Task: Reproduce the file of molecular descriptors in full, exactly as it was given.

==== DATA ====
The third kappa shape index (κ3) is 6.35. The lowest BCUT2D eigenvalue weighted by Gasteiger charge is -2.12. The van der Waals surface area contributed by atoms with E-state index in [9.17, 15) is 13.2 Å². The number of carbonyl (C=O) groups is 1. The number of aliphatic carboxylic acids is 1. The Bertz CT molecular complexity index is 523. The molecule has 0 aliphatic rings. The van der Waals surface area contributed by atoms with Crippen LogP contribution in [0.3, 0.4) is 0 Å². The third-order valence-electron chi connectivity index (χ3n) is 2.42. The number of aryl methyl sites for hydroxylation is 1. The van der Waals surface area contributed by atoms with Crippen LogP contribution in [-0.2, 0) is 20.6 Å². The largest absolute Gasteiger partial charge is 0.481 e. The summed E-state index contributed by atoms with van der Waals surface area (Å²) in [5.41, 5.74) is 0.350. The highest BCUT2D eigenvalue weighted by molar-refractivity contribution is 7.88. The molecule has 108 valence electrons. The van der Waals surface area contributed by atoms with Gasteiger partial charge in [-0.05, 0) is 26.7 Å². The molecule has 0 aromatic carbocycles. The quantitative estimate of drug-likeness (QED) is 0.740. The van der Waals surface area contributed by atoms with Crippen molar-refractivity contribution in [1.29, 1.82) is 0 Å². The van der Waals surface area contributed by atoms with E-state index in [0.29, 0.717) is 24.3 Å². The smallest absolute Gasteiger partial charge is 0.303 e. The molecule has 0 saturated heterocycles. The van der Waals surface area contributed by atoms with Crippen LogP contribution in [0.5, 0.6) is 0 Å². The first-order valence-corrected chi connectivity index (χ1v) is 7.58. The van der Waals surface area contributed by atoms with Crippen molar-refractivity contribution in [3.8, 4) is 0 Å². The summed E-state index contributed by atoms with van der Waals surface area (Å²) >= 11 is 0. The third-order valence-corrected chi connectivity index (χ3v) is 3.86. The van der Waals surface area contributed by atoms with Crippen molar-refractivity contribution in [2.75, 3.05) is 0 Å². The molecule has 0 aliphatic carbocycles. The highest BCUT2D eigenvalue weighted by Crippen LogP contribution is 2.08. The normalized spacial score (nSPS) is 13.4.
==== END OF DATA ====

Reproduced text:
The third kappa shape index (κ3) is 6.35. The lowest BCUT2D eigenvalue weighted by Gasteiger charge is -2.12. The van der Waals surface area contributed by atoms with E-state index in [9.17, 15) is 13.2 Å². The number of carbonyl (C=O) groups is 1. The number of aliphatic carboxylic acids is 1. The Bertz CT molecular complexity index is 523. The molecule has 0 aliphatic rings. The van der Waals surface area contributed by atoms with Crippen LogP contribution in [0.3, 0.4) is 0 Å². The third-order valence-electron chi connectivity index (χ3n) is 2.42. The number of aryl methyl sites for hydroxylation is 1. The van der Waals surface area contributed by atoms with Crippen LogP contribution in [-0.2, 0) is 20.6 Å². The largest absolute Gasteiger partial charge is 0.481 e. The summed E-state index contributed by atoms with van der Waals surface area (Å²) in [5.41, 5.74) is 0.350. The highest BCUT2D eigenvalue weighted by molar-refractivity contribution is 7.88. The molecule has 108 valence electrons. The van der Waals surface area contributed by atoms with Gasteiger partial charge in [-0.05, 0) is 26.7 Å². The molecule has 0 aromatic carbocycles. The quantitative estimate of drug-likeness (QED) is 0.740. The van der Waals surface area contributed by atoms with Crippen molar-refractivity contribution in [1.29, 1.82) is 0 Å². The van der Waals surface area contributed by atoms with E-state index in [0.29, 0.717) is 24.3 Å². The smallest absolute Gasteiger partial charge is 0.303 e. The molecule has 0 saturated heterocycles. The van der Waals surface area contributed by atoms with Crippen LogP contribution in [0.5, 0.6) is 0 Å². The first-order valence-corrected chi connectivity index (χ1v) is 7.58. The van der Waals surface area contributed by atoms with Crippen molar-refractivity contribution in [3.8, 4) is 0 Å². The summed E-state index contributed by atoms with van der Waals surface area (Å²) >= 11 is 0. The third-order valence-corrected chi connectivity index (χ3v) is 3.86. The van der Waals surface area contributed by atoms with Crippen molar-refractivity contribution in [2.75, 3.05) is 0 Å². The molecule has 0 aliphatic carbocycles. The highest BCUT2D eigenvalue weighted by Crippen LogP contribution is 2.08. The normalized spacial score (nSPS) is 13.4.